Monday, January 18, 2016

Cometh the Hour by Jeffrey Archer

I don’t remember the year but I still remember how much of an impact my first brush with Jeffrey Archer’s brand of great fiction and storytelling had on me. During those days I was safely ensconced in the novels of Nick Carter, James Hadley Chase, Robert Ludlum and that great western fiction author Louis L’Amour. When I came across Not a Penny More, Not a Penny Less by Jeffrey Archer, I still remember, I was a bit averse to a new author as I felt I would be sidetracked from the novels of the authors with whom I was “acclimatized.” But there was no turning back after reading the first few pages of Not a Penny More, Not a Penny Less as Jeffrey Archer literally sucked me into his world of thrills and chills.

Cometh the Hour by Jeffrey Archer is a continuation of the Clifton Chronicles - the sixth and second last book in the series - a saga that crisscrosses continents, and one in which the lives of Harry, Emma, Giles, Sebastian, Lady Virginia and others are tried and tested through friendship, betrayal, secrecy and maneuverings, and continues with all the trademark twists and turns that have made the compelling and spellbinding story of the Clifton and the Barrington families Jeffrey Archer's most ambitious work to date. This extraordinary tale begins in the backstreets of Bristol in 1919 when Harry Clifton was raised by his mother and uncle who worked for Barrington Shipping. The earlier titles in the series are: Only Time Will Tell (1919-1940), The Sins of the Father (1939-1945), Best Kept Secret (1945-1957), Be Careful What You Wish For (1957-1964) and Mightier than the Sword (1964-1970). The series is imaginatively crafted and magnificently mounted on a sweeping scale the grandeur and intensity of which few would parallel.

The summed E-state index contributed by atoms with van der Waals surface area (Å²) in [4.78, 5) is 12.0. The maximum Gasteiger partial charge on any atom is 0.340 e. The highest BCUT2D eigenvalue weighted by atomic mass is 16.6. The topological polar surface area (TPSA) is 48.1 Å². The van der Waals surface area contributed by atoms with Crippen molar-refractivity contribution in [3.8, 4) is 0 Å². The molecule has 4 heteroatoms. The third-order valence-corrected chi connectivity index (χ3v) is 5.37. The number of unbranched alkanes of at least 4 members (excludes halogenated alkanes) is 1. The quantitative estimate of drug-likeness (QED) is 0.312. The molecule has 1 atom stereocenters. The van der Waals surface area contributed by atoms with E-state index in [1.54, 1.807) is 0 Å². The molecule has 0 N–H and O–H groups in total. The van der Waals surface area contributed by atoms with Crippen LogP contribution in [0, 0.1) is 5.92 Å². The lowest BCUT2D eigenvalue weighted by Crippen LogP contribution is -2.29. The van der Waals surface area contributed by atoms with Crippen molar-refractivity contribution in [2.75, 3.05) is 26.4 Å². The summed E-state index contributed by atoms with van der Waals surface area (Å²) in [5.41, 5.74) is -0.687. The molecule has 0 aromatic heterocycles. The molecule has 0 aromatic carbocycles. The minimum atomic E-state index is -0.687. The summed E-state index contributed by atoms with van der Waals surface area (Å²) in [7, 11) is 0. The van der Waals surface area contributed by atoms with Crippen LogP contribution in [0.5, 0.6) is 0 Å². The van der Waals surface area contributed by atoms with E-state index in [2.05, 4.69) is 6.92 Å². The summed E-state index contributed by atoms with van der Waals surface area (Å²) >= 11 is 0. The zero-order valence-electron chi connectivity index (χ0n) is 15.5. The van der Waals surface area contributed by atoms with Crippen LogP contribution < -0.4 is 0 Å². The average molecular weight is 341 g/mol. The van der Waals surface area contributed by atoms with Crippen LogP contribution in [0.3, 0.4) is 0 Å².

In Cometh the Hour, Archer takes the story forward to the 1970s and the stakes are high. Emma Clifton is facing the possibility of defeat in a libel trial and humiliation of having to stand down as chairman of Barrington’s. With her life hanging by a thread Emma opted not to take advantage of a letter which surfaced that could win over the jury of seven men and five women. Harry Clifton is busy with the draft of Russian author Anatoly Babakov’s Uncle Joe, who is imprisoned in a gulag in Siberia. Lady Virginia Fenwick continues to symbolize a character that you love to hate but nonetheless an interesting character, without whom the book would be a much poorer read. Jeffrey Archer surprised me by planting Iron Lady Margaret Thatcher into the story, and of whom Emma was deeply in awe. She plays a crucial part in one pivotal thread of the story. Sebastian Clifton falls in love with Priya, a very well-educated Indian woman who is working in London. Theirs is a sweet love story, but a heartbreaking one. There are intriguing threads and suspenseful plots but all merged beautifully in the end. Jeffrey Archer’s The Clifton Chronicles is a delight to read for its array of characters who epitomize what it takes to face the storms that come along the way, as also those who personify evil. Cometh the Hour is one of the best in the series. My gut feeling tells me that the seventh and final volume slated for a November 2016 release will be a hefty one, and a blockbuster of an ending to a series that has really excited me.


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